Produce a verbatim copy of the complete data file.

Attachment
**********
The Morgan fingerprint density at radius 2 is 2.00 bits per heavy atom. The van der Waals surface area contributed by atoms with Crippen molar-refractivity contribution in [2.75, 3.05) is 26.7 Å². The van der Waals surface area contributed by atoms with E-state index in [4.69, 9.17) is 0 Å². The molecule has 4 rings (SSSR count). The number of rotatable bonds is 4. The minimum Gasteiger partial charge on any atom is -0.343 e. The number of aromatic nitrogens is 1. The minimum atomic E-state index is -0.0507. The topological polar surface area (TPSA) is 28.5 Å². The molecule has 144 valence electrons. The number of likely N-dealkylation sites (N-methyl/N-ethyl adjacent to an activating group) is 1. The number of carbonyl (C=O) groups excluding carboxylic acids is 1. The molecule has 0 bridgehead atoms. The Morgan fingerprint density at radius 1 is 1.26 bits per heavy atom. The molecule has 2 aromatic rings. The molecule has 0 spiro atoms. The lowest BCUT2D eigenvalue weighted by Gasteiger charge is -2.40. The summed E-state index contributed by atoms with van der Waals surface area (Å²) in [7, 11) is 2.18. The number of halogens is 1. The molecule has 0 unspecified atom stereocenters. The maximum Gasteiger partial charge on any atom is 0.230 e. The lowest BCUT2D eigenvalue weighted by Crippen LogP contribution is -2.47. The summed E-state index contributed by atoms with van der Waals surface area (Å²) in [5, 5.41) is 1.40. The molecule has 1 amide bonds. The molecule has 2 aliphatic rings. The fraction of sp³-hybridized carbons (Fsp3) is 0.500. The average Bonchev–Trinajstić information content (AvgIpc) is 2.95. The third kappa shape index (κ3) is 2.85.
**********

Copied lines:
The Morgan fingerprint density at radius 2 is 2.00 bits per heavy atom. The van der Waals surface area contributed by atoms with Crippen molar-refractivity contribution in [2.75, 3.05) is 26.7 Å². The van der Waals surface area contributed by atoms with E-state index in [4.69, 9.17) is 0 Å². The molecule has 4 rings (SSSR count). The number of rotatable bonds is 4. The minimum Gasteiger partial charge on any atom is -0.343 e. The number of aromatic nitrogens is 1. The minimum atomic E-state index is -0.0507. The topological polar surface area (TPSA) is 28.5 Å². The molecule has 144 valence electrons. The number of likely N-dealkylation sites (N-methyl/N-ethyl adjacent to an activating group) is 1. The number of carbonyl (C=O) groups excluding carboxylic acids is 1. The molecule has 0 bridgehead atoms. The Morgan fingerprint density at radius 1 is 1.26 bits per heavy atom. The molecule has 2 aromatic rings. The molecule has 0 spiro atoms. The lowest BCUT2D eigenvalue weighted by Gasteiger charge is -2.40. The summed E-state index contributed by atoms with van der Waals surface area (Å²) in [7, 11) is 2.18. The number of halogens is 1. The molecule has 0 unspecified atom stereocenters. The maximum Gasteiger partial charge on any atom is 0.230 e. The lowest BCUT2D eigenvalue weighted by Crippen LogP contribution is -2.47. The summed E-state index contributed by atoms with van der Waals surface area (Å²) in [5, 5.41) is 1.40. The molecule has 1 amide bonds. The molecule has 2 aliphatic rings. The fraction of sp³-hybridized carbons (Fsp3) is 0.500. The average Bonchev–Trinajstić information content (AvgIpc) is 2.95. The third kappa shape index (κ3) is 2.85.